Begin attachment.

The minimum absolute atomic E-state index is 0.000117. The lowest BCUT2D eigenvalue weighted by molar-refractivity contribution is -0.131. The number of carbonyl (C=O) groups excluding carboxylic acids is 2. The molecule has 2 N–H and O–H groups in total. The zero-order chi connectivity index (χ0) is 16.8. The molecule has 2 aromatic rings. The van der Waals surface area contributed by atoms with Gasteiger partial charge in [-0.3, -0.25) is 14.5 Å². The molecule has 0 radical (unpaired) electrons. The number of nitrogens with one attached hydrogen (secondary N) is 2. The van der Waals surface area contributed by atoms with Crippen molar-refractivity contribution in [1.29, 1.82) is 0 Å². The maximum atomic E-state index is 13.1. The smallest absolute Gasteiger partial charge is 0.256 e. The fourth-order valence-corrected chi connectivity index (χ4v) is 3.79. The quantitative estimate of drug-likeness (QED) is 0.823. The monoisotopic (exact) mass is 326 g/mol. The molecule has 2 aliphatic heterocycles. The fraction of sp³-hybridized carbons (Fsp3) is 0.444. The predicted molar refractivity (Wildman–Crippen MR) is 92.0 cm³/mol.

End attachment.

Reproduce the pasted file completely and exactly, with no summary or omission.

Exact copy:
The minimum absolute atomic E-state index is 0.000117. The lowest BCUT2D eigenvalue weighted by molar-refractivity contribution is -0.131. The number of carbonyl (C=O) groups excluding carboxylic acids is 2. The molecule has 2 N–H and O–H groups in total. The zero-order chi connectivity index (χ0) is 16.8. The molecule has 2 aromatic rings. The van der Waals surface area contributed by atoms with Gasteiger partial charge in [-0.3, -0.25) is 14.5 Å². The molecule has 0 radical (unpaired) electrons. The number of nitrogens with one attached hydrogen (secondary N) is 2. The van der Waals surface area contributed by atoms with Crippen molar-refractivity contribution in [1.29, 1.82) is 0 Å². The maximum atomic E-state index is 13.1. The smallest absolute Gasteiger partial charge is 0.256 e. The fourth-order valence-corrected chi connectivity index (χ4v) is 3.79. The quantitative estimate of drug-likeness (QED) is 0.823. The monoisotopic (exact) mass is 326 g/mol. The molecule has 2 aliphatic heterocycles. The fraction of sp³-hybridized carbons (Fsp3) is 0.444. The predicted molar refractivity (Wildman–Crippen MR) is 92.0 cm³/mol.